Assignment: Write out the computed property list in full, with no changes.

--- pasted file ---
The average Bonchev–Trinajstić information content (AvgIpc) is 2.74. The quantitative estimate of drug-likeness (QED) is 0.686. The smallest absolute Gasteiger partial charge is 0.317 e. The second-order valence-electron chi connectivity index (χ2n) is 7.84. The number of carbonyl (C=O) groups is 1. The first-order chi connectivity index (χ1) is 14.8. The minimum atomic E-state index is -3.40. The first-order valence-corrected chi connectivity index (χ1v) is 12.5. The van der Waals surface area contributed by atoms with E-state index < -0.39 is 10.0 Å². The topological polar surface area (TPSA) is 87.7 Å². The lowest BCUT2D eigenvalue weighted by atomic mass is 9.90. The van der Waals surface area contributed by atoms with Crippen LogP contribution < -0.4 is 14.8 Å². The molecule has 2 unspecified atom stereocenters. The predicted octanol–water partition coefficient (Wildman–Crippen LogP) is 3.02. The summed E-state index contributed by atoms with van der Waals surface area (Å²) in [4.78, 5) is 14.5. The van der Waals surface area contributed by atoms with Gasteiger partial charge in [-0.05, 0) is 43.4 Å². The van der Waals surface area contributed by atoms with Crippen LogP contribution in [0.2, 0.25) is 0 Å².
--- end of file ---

The average Bonchev–Trinajstić information content (AvgIpc) is 2.74. The quantitative estimate of drug-likeness (QED) is 0.686. The smallest absolute Gasteiger partial charge is 0.317 e. The second-order valence-electron chi connectivity index (χ2n) is 7.84. The number of carbonyl (C=O) groups is 1. The first-order chi connectivity index (χ1) is 14.8. The minimum atomic E-state index is -3.40. The first-order valence-corrected chi connectivity index (χ1v) is 12.5. The van der Waals surface area contributed by atoms with E-state index < -0.39 is 10.0 Å². The topological polar surface area (TPSA) is 87.7 Å². The lowest BCUT2D eigenvalue weighted by atomic mass is 9.90. The van der Waals surface area contributed by atoms with Crippen LogP contribution < -0.4 is 14.8 Å². The molecule has 2 unspecified atom stereocenters. The predicted octanol–water partition coefficient (Wildman–Crippen LogP) is 3.02. The summed E-state index contributed by atoms with van der Waals surface area (Å²) in [4.78, 5) is 14.5. The van der Waals surface area contributed by atoms with Gasteiger partial charge in [-0.05, 0) is 43.4 Å². The van der Waals surface area contributed by atoms with Crippen LogP contribution in [0.2, 0.25) is 0 Å².